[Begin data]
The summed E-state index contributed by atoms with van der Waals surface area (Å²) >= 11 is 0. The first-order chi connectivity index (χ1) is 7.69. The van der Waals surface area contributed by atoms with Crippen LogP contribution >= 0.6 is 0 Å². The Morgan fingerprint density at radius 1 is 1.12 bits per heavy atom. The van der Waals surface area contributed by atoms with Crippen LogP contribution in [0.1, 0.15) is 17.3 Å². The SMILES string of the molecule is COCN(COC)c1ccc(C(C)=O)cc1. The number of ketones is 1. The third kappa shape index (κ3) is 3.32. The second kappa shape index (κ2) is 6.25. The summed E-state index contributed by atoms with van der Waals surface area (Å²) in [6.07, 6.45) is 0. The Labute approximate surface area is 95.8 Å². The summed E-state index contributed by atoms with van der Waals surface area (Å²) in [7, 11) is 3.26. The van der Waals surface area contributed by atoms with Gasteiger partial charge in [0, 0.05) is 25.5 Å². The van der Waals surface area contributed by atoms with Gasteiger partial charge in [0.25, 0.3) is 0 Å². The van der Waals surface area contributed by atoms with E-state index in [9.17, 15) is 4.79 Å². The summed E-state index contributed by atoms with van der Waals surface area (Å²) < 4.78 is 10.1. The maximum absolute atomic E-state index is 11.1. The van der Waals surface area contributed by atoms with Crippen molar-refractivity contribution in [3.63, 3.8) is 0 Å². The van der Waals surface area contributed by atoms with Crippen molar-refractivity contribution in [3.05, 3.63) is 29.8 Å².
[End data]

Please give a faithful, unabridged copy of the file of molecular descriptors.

The summed E-state index contributed by atoms with van der Waals surface area (Å²) >= 11 is 0. The first-order chi connectivity index (χ1) is 7.69. The van der Waals surface area contributed by atoms with Crippen LogP contribution >= 0.6 is 0 Å². The Morgan fingerprint density at radius 1 is 1.12 bits per heavy atom. The van der Waals surface area contributed by atoms with Crippen LogP contribution in [0.1, 0.15) is 17.3 Å². The SMILES string of the molecule is COCN(COC)c1ccc(C(C)=O)cc1. The number of ketones is 1. The third kappa shape index (κ3) is 3.32. The second kappa shape index (κ2) is 6.25. The summed E-state index contributed by atoms with van der Waals surface area (Å²) in [6.07, 6.45) is 0. The Labute approximate surface area is 95.8 Å². The summed E-state index contributed by atoms with van der Waals surface area (Å²) in [7, 11) is 3.26. The van der Waals surface area contributed by atoms with Gasteiger partial charge in [0, 0.05) is 25.5 Å². The van der Waals surface area contributed by atoms with Gasteiger partial charge in [0.25, 0.3) is 0 Å². The van der Waals surface area contributed by atoms with E-state index in [9.17, 15) is 4.79 Å². The summed E-state index contributed by atoms with van der Waals surface area (Å²) < 4.78 is 10.1. The maximum absolute atomic E-state index is 11.1. The van der Waals surface area contributed by atoms with Crippen molar-refractivity contribution in [3.63, 3.8) is 0 Å². The van der Waals surface area contributed by atoms with Crippen molar-refractivity contribution in [3.05, 3.63) is 29.8 Å².